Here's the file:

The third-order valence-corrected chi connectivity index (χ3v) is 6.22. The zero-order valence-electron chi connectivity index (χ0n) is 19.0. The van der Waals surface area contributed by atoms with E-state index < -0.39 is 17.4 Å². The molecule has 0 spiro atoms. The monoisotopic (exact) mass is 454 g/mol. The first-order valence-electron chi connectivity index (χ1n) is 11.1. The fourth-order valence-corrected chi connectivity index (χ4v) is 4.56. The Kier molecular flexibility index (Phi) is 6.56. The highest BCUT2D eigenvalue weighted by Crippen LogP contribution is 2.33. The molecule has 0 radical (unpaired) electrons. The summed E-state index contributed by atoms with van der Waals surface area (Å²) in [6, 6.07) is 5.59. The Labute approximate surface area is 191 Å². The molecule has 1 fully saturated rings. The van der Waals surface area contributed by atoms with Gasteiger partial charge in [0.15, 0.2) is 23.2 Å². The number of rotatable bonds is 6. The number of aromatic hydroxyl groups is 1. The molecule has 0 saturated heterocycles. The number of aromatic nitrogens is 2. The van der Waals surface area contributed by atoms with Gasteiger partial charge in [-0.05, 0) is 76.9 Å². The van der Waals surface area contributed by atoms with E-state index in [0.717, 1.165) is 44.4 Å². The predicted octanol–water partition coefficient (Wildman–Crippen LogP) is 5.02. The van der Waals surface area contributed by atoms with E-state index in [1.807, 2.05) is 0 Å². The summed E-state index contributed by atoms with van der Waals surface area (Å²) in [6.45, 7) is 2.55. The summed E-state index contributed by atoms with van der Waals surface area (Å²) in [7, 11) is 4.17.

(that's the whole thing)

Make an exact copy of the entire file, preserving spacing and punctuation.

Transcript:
The third-order valence-corrected chi connectivity index (χ3v) is 6.22. The zero-order valence-electron chi connectivity index (χ0n) is 19.0. The van der Waals surface area contributed by atoms with E-state index < -0.39 is 17.4 Å². The molecule has 0 spiro atoms. The monoisotopic (exact) mass is 454 g/mol. The first-order valence-electron chi connectivity index (χ1n) is 11.1. The fourth-order valence-corrected chi connectivity index (χ4v) is 4.56. The Kier molecular flexibility index (Phi) is 6.56. The highest BCUT2D eigenvalue weighted by Crippen LogP contribution is 2.33. The molecule has 0 radical (unpaired) electrons. The summed E-state index contributed by atoms with van der Waals surface area (Å²) in [6, 6.07) is 5.59. The Labute approximate surface area is 191 Å². The molecule has 1 fully saturated rings. The van der Waals surface area contributed by atoms with Gasteiger partial charge in [0.15, 0.2) is 23.2 Å². The number of rotatable bonds is 6. The number of aromatic hydroxyl groups is 1. The molecule has 0 saturated heterocycles. The number of aromatic nitrogens is 2. The van der Waals surface area contributed by atoms with Gasteiger partial charge in [-0.05, 0) is 76.9 Å². The van der Waals surface area contributed by atoms with E-state index in [0.717, 1.165) is 44.4 Å². The predicted octanol–water partition coefficient (Wildman–Crippen LogP) is 5.02. The van der Waals surface area contributed by atoms with E-state index in [1.807, 2.05) is 0 Å². The summed E-state index contributed by atoms with van der Waals surface area (Å²) in [6.45, 7) is 2.55. The summed E-state index contributed by atoms with van der Waals surface area (Å²) in [7, 11) is 4.17.